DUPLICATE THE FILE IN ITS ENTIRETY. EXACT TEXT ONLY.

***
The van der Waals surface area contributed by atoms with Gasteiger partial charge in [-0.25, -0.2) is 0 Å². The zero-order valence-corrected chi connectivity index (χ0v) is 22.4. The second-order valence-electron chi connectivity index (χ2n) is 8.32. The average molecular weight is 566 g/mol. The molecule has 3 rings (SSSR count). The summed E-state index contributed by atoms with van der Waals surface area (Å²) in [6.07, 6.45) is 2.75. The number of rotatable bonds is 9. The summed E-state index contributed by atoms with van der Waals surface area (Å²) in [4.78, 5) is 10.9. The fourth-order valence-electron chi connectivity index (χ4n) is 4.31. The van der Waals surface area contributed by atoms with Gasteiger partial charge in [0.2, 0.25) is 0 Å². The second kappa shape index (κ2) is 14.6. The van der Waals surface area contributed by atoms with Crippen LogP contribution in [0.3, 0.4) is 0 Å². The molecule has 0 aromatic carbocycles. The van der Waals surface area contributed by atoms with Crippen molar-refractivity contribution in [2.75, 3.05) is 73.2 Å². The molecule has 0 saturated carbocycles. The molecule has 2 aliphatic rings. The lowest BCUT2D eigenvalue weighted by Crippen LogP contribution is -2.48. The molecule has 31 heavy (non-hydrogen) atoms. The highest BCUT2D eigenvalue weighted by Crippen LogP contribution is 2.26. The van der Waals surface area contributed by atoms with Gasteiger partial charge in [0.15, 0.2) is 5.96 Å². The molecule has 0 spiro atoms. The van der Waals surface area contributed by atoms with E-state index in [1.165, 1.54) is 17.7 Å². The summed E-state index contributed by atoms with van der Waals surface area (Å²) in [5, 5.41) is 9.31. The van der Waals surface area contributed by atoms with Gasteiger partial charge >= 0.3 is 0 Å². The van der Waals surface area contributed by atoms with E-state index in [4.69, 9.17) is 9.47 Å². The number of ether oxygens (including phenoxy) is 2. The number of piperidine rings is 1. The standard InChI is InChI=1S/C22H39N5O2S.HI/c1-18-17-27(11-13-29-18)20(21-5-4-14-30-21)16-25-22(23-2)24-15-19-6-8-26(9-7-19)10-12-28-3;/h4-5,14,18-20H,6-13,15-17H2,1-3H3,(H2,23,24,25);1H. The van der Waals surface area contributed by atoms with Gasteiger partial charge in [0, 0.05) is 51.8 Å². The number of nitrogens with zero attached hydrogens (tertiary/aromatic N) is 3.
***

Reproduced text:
The van der Waals surface area contributed by atoms with Gasteiger partial charge in [-0.25, -0.2) is 0 Å². The zero-order valence-corrected chi connectivity index (χ0v) is 22.4. The second-order valence-electron chi connectivity index (χ2n) is 8.32. The average molecular weight is 566 g/mol. The molecule has 3 rings (SSSR count). The summed E-state index contributed by atoms with van der Waals surface area (Å²) in [6.07, 6.45) is 2.75. The number of rotatable bonds is 9. The summed E-state index contributed by atoms with van der Waals surface area (Å²) in [4.78, 5) is 10.9. The fourth-order valence-electron chi connectivity index (χ4n) is 4.31. The van der Waals surface area contributed by atoms with Gasteiger partial charge in [0.2, 0.25) is 0 Å². The second kappa shape index (κ2) is 14.6. The van der Waals surface area contributed by atoms with Crippen LogP contribution in [0.3, 0.4) is 0 Å². The molecule has 0 aromatic carbocycles. The van der Waals surface area contributed by atoms with Crippen molar-refractivity contribution in [2.75, 3.05) is 73.2 Å². The molecule has 0 saturated carbocycles. The molecule has 2 aliphatic rings. The lowest BCUT2D eigenvalue weighted by Crippen LogP contribution is -2.48. The molecule has 31 heavy (non-hydrogen) atoms. The highest BCUT2D eigenvalue weighted by Crippen LogP contribution is 2.26. The van der Waals surface area contributed by atoms with Gasteiger partial charge in [0.15, 0.2) is 5.96 Å². The molecule has 0 spiro atoms. The van der Waals surface area contributed by atoms with E-state index in [1.165, 1.54) is 17.7 Å². The summed E-state index contributed by atoms with van der Waals surface area (Å²) in [5, 5.41) is 9.31. The van der Waals surface area contributed by atoms with Gasteiger partial charge >= 0.3 is 0 Å². The van der Waals surface area contributed by atoms with E-state index in [4.69, 9.17) is 9.47 Å². The number of ether oxygens (including phenoxy) is 2. The number of piperidine rings is 1. The standard InChI is InChI=1S/C22H39N5O2S.HI/c1-18-17-27(11-13-29-18)20(21-5-4-14-30-21)16-25-22(23-2)24-15-19-6-8-26(9-7-19)10-12-28-3;/h4-5,14,18-20H,6-13,15-17H2,1-3H3,(H2,23,24,25);1H. The van der Waals surface area contributed by atoms with Gasteiger partial charge in [0, 0.05) is 51.8 Å². The number of nitrogens with zero attached hydrogens (tertiary/aromatic N) is 3.